Longing for Ripples and Reflections

The ducks and turtles did not seem to mind the algae (first photo below), but I missed what the light could do playing on the pond’s once clear waters (lower photos). When I wrote about trouble at Menotomy Rocks Park a year ago, I felt sure my town would invest in maintaining the health of Hills pond. But the green scum kept spreading, and I began to worry.

This morning as I walked around the pond, I noticed a sign stating the pond had been treated. When I looked to see if the waters were indeed clearing, a bullfrog croaked as if in confirmation.


An Exchange of Haiku

When I first met Giselle, she suggested I come by for a free Japanese tea ceremony lesson to see if I liked it. I took her up on that offer. After many years of lessons at her house, I added a tea hut (below) to my yard. We kept in touch after she moved to France.

In addition to teaching the traditional Japanese art of tea ceremony, Giselle makes beautiful tea bowls and is a published poet. I was honored when she suggested we work together on a sequence sharing haiku impressions on the subject of MADO (‘window’ in Japanese), as winter turned to spring this Tiger year. MADO is the poetic word given by Japan’s Emperor for 2022.

M A D O  
Kathleen Fink, Arlington, Massachusetts, US &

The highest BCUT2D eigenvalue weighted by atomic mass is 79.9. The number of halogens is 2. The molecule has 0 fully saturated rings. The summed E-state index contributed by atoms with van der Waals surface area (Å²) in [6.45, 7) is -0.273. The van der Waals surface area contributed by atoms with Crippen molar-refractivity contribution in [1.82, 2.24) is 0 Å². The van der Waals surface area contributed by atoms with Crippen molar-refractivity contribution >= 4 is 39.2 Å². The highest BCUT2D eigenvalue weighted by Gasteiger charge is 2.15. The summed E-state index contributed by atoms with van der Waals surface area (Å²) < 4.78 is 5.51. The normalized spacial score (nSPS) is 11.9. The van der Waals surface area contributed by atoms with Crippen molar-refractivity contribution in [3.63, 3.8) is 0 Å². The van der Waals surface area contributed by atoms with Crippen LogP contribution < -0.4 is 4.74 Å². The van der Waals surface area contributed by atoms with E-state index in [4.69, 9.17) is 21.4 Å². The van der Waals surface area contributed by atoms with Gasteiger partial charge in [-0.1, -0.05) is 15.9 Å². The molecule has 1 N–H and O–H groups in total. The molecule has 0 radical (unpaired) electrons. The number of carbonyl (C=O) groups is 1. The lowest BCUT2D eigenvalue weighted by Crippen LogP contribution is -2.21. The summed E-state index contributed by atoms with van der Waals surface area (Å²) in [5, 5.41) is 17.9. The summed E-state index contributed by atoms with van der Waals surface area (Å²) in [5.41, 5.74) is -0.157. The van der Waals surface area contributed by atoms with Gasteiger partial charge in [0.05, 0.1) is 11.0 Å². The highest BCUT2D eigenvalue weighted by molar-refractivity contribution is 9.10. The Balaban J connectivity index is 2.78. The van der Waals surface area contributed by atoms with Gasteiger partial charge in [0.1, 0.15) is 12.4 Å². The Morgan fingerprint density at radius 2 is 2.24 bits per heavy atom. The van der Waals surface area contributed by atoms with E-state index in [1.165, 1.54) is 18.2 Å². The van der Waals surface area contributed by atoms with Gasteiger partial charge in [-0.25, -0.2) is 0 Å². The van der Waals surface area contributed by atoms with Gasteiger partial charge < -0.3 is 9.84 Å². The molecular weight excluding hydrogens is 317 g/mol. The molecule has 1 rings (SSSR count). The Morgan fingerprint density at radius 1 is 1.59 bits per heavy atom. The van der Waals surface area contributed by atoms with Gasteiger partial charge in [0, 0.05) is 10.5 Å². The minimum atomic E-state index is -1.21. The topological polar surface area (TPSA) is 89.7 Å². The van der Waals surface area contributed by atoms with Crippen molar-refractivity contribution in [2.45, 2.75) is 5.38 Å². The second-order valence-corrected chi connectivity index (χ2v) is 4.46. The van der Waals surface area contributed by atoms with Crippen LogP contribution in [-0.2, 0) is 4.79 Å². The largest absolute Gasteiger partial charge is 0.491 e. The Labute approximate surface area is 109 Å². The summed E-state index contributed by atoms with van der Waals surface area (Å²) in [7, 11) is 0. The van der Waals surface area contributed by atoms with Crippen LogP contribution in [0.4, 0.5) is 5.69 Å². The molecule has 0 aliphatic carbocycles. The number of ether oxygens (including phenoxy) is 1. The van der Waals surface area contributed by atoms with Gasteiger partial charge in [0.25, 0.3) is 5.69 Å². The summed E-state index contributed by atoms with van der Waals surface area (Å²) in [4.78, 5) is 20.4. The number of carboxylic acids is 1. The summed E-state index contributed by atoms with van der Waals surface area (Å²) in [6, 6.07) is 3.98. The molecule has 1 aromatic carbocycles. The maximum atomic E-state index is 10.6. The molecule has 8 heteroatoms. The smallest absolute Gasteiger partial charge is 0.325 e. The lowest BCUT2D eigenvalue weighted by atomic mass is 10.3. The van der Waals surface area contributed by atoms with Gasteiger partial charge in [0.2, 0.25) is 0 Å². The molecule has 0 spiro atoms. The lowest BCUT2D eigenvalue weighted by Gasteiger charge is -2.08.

Giselle Maya, St. Martin de Castillon, France

gazing out the window
all is stillness in the garden
what does my cat see

way up there 
a flock of birds migrate
across my open window

no one looking in
snow on the tea hut window
no one looking out

fox on his way 
to a morning tea gathering
Sen Sotan invited*

reading by the window
pattering snow whispers

all morning long

sun-warmed nap
Shiki-cat watching goldfinches
mountain’s spring melt

brand new leaves 
capturing raindrops 
one by one

beginning of May
swallows have returned
time to choose a summer tea bowl  

walking this dewy path
a window flashes gold
as dusk descends  

perched
in the olive tree
Tora-cat moon gazing  

* Sen Sotan is the grandson of Sen no Rikyu, the great tea master. Sen Sotan was deeply interested in the Chado tradition and many tea people welcomed him to attend their chakai – sometimes he appeared in the form of a fox.